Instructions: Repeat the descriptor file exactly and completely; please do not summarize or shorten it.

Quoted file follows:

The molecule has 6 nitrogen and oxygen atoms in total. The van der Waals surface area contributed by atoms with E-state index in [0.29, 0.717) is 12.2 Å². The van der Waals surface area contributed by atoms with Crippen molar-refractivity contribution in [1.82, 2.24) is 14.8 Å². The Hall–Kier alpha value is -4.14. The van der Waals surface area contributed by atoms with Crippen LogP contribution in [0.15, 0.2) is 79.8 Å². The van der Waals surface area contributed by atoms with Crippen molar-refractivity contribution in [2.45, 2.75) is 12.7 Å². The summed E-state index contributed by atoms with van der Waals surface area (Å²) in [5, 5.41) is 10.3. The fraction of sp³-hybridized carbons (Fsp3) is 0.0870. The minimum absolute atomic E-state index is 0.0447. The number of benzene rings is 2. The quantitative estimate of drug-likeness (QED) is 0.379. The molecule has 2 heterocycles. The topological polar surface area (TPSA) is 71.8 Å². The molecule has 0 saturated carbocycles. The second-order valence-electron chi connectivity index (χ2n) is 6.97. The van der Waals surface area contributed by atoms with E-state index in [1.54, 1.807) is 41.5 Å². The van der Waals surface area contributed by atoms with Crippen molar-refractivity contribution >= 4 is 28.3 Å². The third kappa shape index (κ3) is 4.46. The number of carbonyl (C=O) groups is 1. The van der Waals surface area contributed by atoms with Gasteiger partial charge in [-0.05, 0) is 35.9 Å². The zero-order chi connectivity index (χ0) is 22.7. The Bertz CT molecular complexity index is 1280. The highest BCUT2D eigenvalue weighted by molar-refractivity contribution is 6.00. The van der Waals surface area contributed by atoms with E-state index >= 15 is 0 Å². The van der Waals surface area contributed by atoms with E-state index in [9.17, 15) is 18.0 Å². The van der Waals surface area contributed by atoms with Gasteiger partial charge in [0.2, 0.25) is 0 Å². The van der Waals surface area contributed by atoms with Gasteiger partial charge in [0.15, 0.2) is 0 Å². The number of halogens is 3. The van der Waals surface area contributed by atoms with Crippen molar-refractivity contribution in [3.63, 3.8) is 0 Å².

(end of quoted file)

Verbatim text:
The molecule has 6 nitrogen and oxygen atoms in total. The van der Waals surface area contributed by atoms with E-state index in [0.29, 0.717) is 12.2 Å². The van der Waals surface area contributed by atoms with Crippen molar-refractivity contribution in [1.82, 2.24) is 14.8 Å². The Hall–Kier alpha value is -4.14. The van der Waals surface area contributed by atoms with Crippen LogP contribution in [0.15, 0.2) is 79.8 Å². The van der Waals surface area contributed by atoms with Crippen molar-refractivity contribution in [2.45, 2.75) is 12.7 Å². The summed E-state index contributed by atoms with van der Waals surface area (Å²) in [5, 5.41) is 10.3. The fraction of sp³-hybridized carbons (Fsp3) is 0.0870. The minimum absolute atomic E-state index is 0.0447. The number of benzene rings is 2. The quantitative estimate of drug-likeness (QED) is 0.379. The molecule has 2 heterocycles. The topological polar surface area (TPSA) is 71.8 Å². The molecule has 0 saturated carbocycles. The second-order valence-electron chi connectivity index (χ2n) is 6.97. The van der Waals surface area contributed by atoms with E-state index in [1.54, 1.807) is 41.5 Å². The van der Waals surface area contributed by atoms with Crippen molar-refractivity contribution >= 4 is 28.3 Å². The third kappa shape index (κ3) is 4.46. The number of carbonyl (C=O) groups is 1. The van der Waals surface area contributed by atoms with Gasteiger partial charge in [-0.05, 0) is 35.9 Å². The zero-order chi connectivity index (χ0) is 22.7. The Bertz CT molecular complexity index is 1280. The highest BCUT2D eigenvalue weighted by molar-refractivity contribution is 6.00. The van der Waals surface area contributed by atoms with E-state index >= 15 is 0 Å². The van der Waals surface area contributed by atoms with E-state index in [9.17, 15) is 18.0 Å². The van der Waals surface area contributed by atoms with Gasteiger partial charge in [0.2, 0.25) is 0 Å². The van der Waals surface area contributed by atoms with Gasteiger partial charge in [0.15, 0.2) is 0 Å². The number of halogens is 3. The van der Waals surface area contributed by atoms with Crippen molar-refractivity contribution in [3.63, 3.8) is 0 Å².